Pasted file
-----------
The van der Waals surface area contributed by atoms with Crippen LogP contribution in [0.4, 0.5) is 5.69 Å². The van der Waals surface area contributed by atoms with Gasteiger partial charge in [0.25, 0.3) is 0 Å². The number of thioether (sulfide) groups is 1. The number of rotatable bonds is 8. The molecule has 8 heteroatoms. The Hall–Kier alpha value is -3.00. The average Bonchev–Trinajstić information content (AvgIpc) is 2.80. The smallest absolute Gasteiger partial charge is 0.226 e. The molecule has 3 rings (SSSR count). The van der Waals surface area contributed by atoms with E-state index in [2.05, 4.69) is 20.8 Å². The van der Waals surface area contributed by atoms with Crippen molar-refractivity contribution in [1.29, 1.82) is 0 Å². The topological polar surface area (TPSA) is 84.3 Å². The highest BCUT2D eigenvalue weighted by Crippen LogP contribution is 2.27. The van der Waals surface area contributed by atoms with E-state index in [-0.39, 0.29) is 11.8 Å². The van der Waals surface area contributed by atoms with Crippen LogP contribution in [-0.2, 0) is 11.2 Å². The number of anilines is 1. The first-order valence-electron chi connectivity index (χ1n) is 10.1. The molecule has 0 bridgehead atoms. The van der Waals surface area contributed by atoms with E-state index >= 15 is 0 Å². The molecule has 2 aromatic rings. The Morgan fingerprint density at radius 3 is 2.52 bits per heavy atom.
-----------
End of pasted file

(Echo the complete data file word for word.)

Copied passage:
The van der Waals surface area contributed by atoms with Crippen LogP contribution in [0.4, 0.5) is 5.69 Å². The van der Waals surface area contributed by atoms with Gasteiger partial charge in [0.25, 0.3) is 0 Å². The number of thioether (sulfide) groups is 1. The number of rotatable bonds is 8. The molecule has 8 heteroatoms. The Hall–Kier alpha value is -3.00. The average Bonchev–Trinajstić information content (AvgIpc) is 2.80. The smallest absolute Gasteiger partial charge is 0.226 e. The molecule has 3 rings (SSSR count). The van der Waals surface area contributed by atoms with E-state index in [2.05, 4.69) is 20.8 Å². The van der Waals surface area contributed by atoms with Crippen molar-refractivity contribution in [1.29, 1.82) is 0 Å². The topological polar surface area (TPSA) is 84.3 Å². The highest BCUT2D eigenvalue weighted by Crippen LogP contribution is 2.27. The van der Waals surface area contributed by atoms with E-state index in [-0.39, 0.29) is 11.8 Å². The van der Waals surface area contributed by atoms with Crippen LogP contribution in [-0.2, 0) is 11.2 Å². The number of anilines is 1. The first-order valence-electron chi connectivity index (χ1n) is 10.1. The molecule has 0 bridgehead atoms. The van der Waals surface area contributed by atoms with E-state index >= 15 is 0 Å². The molecule has 2 aromatic rings. The Morgan fingerprint density at radius 3 is 2.52 bits per heavy atom.